Electronic distribution of music is the new normal and I do find new faves online. Friends from around the world turn me on to new sounds via Myspace and Facebook. Still, I can't think of a better way to spend some rare free moments than by browsing around a real record store.

Big box stores are increasingly getting involved in exclusive marketing deals with big name artists. This move hurts indie stores and the bottom line of their businesses - the very people who've promoted and pushed their merchandise for decades. They also make it tougher for smaller artists to make their mark and deprive people who crave something other than the mainstream. One such deal with The Eagles' last release where independent stores could not carry the disc for a year was a perfect example. The realities of retail – especially for indie stores is they do have to carry and move some mainstream stuff that is perhaps not their cup of tea.

So – check out and buy from your local indie shops and support live music… get off your laptops for a while - It’s worth the effort.

Nick Hornby - Author of High Fidelity says it so well...

"Yes, yes, I know. It's easier to download music, and probably cheaper. But what's playing on your favourite download store when you walk into it? Nothing, that's what. Who are you going to meet in there? Nobody. Where are the notice boards offering flatshares and vacant slots in bands destined for superstardom? Who's going to tell you to stop listening to that and start listening to this? Go ahead and save yourself a couple of quid. The saving will cost you a career, a set of cool friends, musical taste and, eventually, your soul. Record stores can't save your life. But they can give you a better one."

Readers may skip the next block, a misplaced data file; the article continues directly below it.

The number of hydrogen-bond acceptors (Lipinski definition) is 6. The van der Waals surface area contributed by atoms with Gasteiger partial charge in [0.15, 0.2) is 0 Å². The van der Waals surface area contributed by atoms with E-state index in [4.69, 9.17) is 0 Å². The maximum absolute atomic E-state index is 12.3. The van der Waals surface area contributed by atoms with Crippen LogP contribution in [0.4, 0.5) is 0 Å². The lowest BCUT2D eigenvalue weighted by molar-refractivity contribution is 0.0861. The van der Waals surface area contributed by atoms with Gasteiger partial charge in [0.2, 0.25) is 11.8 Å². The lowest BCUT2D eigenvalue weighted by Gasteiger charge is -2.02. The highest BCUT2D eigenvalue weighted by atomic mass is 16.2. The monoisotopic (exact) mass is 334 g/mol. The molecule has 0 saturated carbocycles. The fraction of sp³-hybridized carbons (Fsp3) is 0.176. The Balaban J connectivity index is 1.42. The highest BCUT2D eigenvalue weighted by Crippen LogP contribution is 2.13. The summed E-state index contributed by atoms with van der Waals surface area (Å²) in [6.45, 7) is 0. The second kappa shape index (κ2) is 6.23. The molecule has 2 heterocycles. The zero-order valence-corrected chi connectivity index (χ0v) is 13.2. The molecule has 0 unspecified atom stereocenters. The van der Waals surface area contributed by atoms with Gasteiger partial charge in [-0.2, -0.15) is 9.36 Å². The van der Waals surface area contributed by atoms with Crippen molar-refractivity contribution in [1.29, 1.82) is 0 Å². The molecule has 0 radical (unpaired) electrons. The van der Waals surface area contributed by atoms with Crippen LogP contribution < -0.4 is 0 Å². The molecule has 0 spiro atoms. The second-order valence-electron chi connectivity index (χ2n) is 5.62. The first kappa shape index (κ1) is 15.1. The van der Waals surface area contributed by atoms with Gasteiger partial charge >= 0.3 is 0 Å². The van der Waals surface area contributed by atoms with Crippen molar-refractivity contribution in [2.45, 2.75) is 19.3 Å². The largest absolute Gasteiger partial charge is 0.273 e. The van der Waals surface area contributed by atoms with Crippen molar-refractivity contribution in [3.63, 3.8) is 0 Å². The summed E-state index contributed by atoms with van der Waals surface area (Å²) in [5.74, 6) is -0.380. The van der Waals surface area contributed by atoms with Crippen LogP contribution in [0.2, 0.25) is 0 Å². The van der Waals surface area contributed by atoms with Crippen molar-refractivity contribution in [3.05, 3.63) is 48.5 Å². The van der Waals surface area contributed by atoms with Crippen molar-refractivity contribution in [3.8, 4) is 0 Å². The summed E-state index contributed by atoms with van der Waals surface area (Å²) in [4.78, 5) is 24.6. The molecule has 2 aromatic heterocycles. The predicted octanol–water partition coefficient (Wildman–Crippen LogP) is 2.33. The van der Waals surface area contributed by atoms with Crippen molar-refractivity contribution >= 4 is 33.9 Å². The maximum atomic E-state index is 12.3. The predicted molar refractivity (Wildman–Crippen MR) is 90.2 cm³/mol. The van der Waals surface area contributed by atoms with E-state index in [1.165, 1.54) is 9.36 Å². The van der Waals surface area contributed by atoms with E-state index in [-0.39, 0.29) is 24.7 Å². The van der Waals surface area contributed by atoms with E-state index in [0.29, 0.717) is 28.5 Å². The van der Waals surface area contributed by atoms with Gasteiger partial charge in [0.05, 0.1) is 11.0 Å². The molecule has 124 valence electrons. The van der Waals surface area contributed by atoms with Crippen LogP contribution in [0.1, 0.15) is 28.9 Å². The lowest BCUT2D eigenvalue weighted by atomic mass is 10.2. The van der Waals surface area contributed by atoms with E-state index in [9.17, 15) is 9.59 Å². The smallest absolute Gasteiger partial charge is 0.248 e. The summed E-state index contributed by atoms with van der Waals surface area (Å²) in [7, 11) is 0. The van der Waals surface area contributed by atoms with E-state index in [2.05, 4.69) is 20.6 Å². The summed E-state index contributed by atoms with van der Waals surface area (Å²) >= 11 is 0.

I couldn’t agree more. How about YOU? What new discoveries have you made at your local shop lately? Is buying music passé? Share your thoughts …and don’t stop sharing your love of music.


Anonymous said...


Tracy said...

Anon - Your brevity is refreshing.
Thanks for reading! :)

aussiedave said...

Absolutely with you on this, Tracy. The independent record shops really helped shape my musical taste, and it's always an adventure to visit.

The first time, for example, I ever heard Ron Sexsmith, it was at an instore appearance at Basement Discs in Melbourne.

I love walking into an indie record store and hearing this amazing music that just doesn't get any airplay at the majors. Old-school funk, garage, folk, jazz, you-name-it, all get equal time on the air, and can really set your mood for the rest of the day.

Looking forward to celebrating International Record Store day here in Melbourne next Saturday. :)

Thanks for a really interesting read, Tracy.


Tracy said...


Thanks so much for your comment.